32 Questions in 32 Days: Detroit Lions

Detroit Lions running back Reggie Bush

Aug 9, 2013; Detroit, MI, USA;Detroit Lions running back Reggie Bush (21) runs the ball in the first quarter of a preseason game against the New York Jets at Ford Field. Andrew Weber-USA TODAY Sports

As we count down to the NFL season, XN Sports will be bringing you 32 questions in 32 days. Each day, we’ll feature one of the most important questions for a different NFL team heading into the opening weekend of the league.

Today’s feature team and question?

The Detroit Lions – Can Reggie Bush give Detroit the running game it needs?

Last season, quarterback Matthew Stafford again proved he’s among the league’s elite quarterbacks. His stats dropped off from his insane 2011 season when he amassed 41 touchdowns and more than 5,000 yards, but Stafford was hardly a pushover. The fourth-year quarterback had only 20 touchdown passes on the season, but still racked up nearly 5,000 yards. With 33 interceptions over the past two years, Stafford could stand to cut back on the picks. Make no mistake, though – he’s one of the NFL’s premier signal callers.

Detroit’s aerial attack was one of the best in the league in 2012. Averaging 308 yards per contest, the Lions ranked second in the NFL behind only Drew Brees’ New Orleans Saints. Where the franchise struggled, however, was in the running game.

The Lions expected that 2011 second-round draft pick Mikel Leshoure would be ready to handle the rigors of an NFL running back and turned him loose, giving him the starting job. Unfortunately, despite the threat of one of the league’s best passing quarterbacks, Leshoure still found the going tough. The back rushed for a modest 798 yards on 215 carries, averaging only 3.7 yards per attempt. His nine touchdowns were also overshadowed a bit by his three lost fumbles. Leshoure wasn’t terrible but Detroit didn’t have much behind him. Joique Bell was second on the team with 414 yards but production came to an abrupt halt after that as Lions mainstay Kevin Smith was third-string and averaged only 3.6 yards per carry on very limited carries.

Add it all up and it was a recipe for a below average backfield. The trio led the team to a modest 101 yards per game, ranking the Lions in the bottom third of the NFL. Stafford’s good, but without the threat of a real running attack, teams will learn to simply drop back into coverage and gobble up one of his many interceptions.

Detroit had to do something this year and they did, adding veteran running back Reggie Bush. Can Bush be the answer in the backfield the team needs?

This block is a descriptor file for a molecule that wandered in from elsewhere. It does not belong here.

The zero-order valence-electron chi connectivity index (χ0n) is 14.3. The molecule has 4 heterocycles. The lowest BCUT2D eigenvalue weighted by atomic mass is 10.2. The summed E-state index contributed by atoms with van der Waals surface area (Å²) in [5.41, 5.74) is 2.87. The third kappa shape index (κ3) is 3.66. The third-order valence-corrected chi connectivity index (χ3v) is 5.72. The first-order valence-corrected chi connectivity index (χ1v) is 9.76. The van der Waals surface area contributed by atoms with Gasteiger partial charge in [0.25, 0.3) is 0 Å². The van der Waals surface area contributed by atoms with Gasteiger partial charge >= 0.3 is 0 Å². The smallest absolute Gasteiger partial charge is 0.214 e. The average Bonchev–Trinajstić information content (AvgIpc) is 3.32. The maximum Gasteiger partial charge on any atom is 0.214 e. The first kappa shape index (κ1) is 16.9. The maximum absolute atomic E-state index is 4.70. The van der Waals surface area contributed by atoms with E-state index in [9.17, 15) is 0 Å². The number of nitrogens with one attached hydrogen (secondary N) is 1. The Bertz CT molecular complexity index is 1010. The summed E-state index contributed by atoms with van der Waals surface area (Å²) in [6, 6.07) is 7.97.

Bush has been roundly criticized since coming into the league, despite being one of the best all-purpose backs at times. The problem earlier in his career was that all of the balls he caught in the backfield only helped to balance out his very average rushing ability. Bush had 161 catches in his first two seasons, but averaged only 3.7 yards per carry on the ground. In essence, he became more known for catching screen passes and exciting kick returns than taking handoffs – and that made him somewhat limited.

Over the past couple of years, though, that’s began to change.

While Bush is catching fewer balls, he’s become a better all-around running back. Instead of averaging 80 catches a year as he did in his first two seasons, Bush has caught only 39 per year in 2011 and 2012. However, he’s also averaged over 1,000 yards on the ground each of the past two years – far and away the most he’s ever had. Bush is also not only running for more total yards, but his per attempt average has skyrocketed to the tune of 4.7 yards per rush in the past two seasons. The change in his game hasn’t kept him out of the end zone, either. His 15 rushing and receiving touchdowns over those past two seasons have been the most he’s had at any other two-year stretch in his career.

A knock on Bush in the past has been his inability to stay healthy. He missed a whopping 20 games from 2007 – 2010 for various reasons, but has played in all but one in 2011 – 2012. Bush is healthy and his production has been there despite getting a bit older.

The Lions are as close to a perfect fit for Bush as can be reasonably found. On a pass-first team, Bush doesn’t need to be over-utilized. He’s handled a sizable load over the past two years, but could be even more effective if he doesn’t need to be relied upon too much.

Look for Bush to add just the spark needed to Detroit’s offense this season.

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Anson Whaley is a freelance writer with more than 16 years of experience. He is a graduate of the University of Pittsburgh and a current member of the Football Writers Association of America (FWAA) and the U.S. Basketball Writers Association (USBWA). Mr. Whaley has also been a credentialed member of the media for various events.
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